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Published in: on May 15, 2010 at 11:02 pm  Leave a Comment  

I love life

I love life

Published in: on June 13, 2009 at 10:28 pm  Leave a Comment  

memories I collect

Lived in family enlisted quarters at Bakers Beach
Was in the military with a rank of SP5, Headquarter Co. U.S. Army Garrison

Most vivid Presidio Memories: I was drafted by the US Army in 1972 during the Vietnam War. While stationed in Germany I informed my CO that I would re-up if I could get stationed anywhere in CA. I was sent to the Presidio of San Francisco. The post was breath taking. I was assigned to the DIO Office as the facility NCO at the Headquarter Company, US Army, Garrison. The duty was dress uniform 8-4 M-F weekends off. I facilitated a building, bedding, clothing, etc. for the Vietnam/American orphans sent to the United States so they would not be killed in Vietnam.

Humorous memories: I met my future wife at the Presidio of San Francisco. She made me an appointment with the post chaplain. Upon my arrival at the Presidio Post Chapel I was unaware that I would be counseled on marriage. We have now been happily married for thirty-three years. We returned to the Presidio in the 1980’s to show our children were their parents first fell in love.

Other Memories: My enlisted quarters were within walking distance to Bakers Beach. I could look out my living room window and watch seals sun bathing on the rock formations in the San Francisco Bay. I recall parking my 1972 Dodge Charger near Crissy Field at the motor pool to pick up my official US Army vehicle. I held a part time job as a bartender at the Presidio Officers Club. We also had the good fortune to sail in the San Francisco Bay out of Sausalito, California.

Published in: on May 2, 2009 at 4:50 pm  Comments (1)  

gmail

New Mexico

New Mexico

Published in: on May 2, 2009 at 4:47 pm  Leave a Comment  

somthing from the past

Year(s) writing about: 1966/1967
Age at the time: 19-20
Lived at Fort Berry and Ft. Baker on the other side of Golden Gate Bridge
Was in the military with a rank of E-4 in Company C

Most vivid Presidio Memories: I was a parachute rigger I worked almost under the Golden Gate Bridge. We would go to the airstrip and board a plane and jump out on the other side of the bay. I think the aircraft was a U6A Beaver, it would hold 3 jumpers. The riots I lived in downtown SF, watching fire trucks ride on the streets with machine guns mounted on top.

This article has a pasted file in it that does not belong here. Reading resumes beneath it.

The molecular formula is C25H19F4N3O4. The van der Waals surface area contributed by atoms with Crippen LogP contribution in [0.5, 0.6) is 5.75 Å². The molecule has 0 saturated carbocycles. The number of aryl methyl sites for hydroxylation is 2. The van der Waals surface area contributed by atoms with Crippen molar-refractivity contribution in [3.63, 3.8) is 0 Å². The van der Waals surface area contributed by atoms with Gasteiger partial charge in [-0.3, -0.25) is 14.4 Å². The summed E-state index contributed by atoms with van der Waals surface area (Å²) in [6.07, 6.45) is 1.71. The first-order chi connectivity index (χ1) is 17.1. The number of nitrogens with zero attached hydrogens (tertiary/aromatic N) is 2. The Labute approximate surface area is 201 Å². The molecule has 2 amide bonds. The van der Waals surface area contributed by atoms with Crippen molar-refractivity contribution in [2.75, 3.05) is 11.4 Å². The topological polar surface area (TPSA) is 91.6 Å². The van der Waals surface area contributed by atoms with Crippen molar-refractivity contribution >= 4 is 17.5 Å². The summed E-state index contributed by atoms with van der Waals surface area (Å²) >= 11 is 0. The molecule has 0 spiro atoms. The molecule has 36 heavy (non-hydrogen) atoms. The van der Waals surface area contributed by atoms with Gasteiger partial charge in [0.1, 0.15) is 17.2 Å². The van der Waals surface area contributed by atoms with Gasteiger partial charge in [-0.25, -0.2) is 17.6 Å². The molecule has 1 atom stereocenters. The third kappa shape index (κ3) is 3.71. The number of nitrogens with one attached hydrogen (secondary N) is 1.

Humorous memories: I was so poor that I would ask for KP (kitchen patrol) just so that I could eat from the mess hall. I retired in 1985 as a 1st SGT. When my wife was about to have the baby and I was driving her to letterman general hospital and I hit allot of bumps in the road.

Other Memories: My daughter was born at Letterman General Hospital; she is now 41 years old.

Published in: on May 2, 2009 at 4:41 pm  Leave a Comment  

I love the National Park Service

I am in love with my line of work – and I love California,
creating and brainstorming interactive material for
the public so rewarding – currently I am working on a audio guide for Fort Baker – Golden Gate National Rec Area and assisting an exhibit for the Buffalo Soldier –

Published in: on April 25, 2009 at 10:43 pm  Leave a Comment  

MIS Language School

Events in the late 1930s in the Far East
and Pacific Basin increasingly signaled the
possibility of war. In response, the U.S.
Army established the 4th Army Intelligence
School at the Presidio of San Francisco in
November of 1941. The school trained
Nisei—Japanese Americans born to
parents who had come to the U.S. from
Japan—to act as translators in the war
against Japan. The army converted a
hanger at Crissy Field into classrooms and
a bunk house. The hangar looked nothing
like a traditional school; outsiders were
told it was a laundry. The students studied
in their make-shift classrooms, played
volleyball for recreation, and walked to
the nearby Bakers and Cooks School in
Building 220 three times a day for meals.
Looking out their window in late
December 1941, the 60 students could see
damaged ships returning after the Pearl
Harbor attack of December 7. The yearlong
training program was then shortened
to six months.
Soldiers trained

Published in: on April 25, 2009 at 10:32 pm  Leave a Comment  

interogate2

Published in: on April 25, 2009 at 10:31 pm  Leave a Comment  

interogate1

young-evacuee

young-evacuee

Published in: on April 25, 2009 at 10:30 pm  Leave a Comment  

Patriotism and Prejudice

One of the most poignant and sadly ironic home front stories of World War II has
deep connections to the Presidio. Even as Presidio officers issued orders to relocate
Americans of Japanese ancestry to internment camps after the attack on Pearl Harbor
in December, 1941, a secret military language school trained Japanese American
soldiers only a half mile away. The loyalty, sacrifice, and accomplishments of the
Japanese American soldiers trained at the Presidio and elsewhere were recognized
at the highest levels, but the nation forced their families to endure a very different
sacrifice as the army uprooted and ordered them into camps far from home.

Published in: on April 25, 2009 at 10:27 pm  Leave a Comment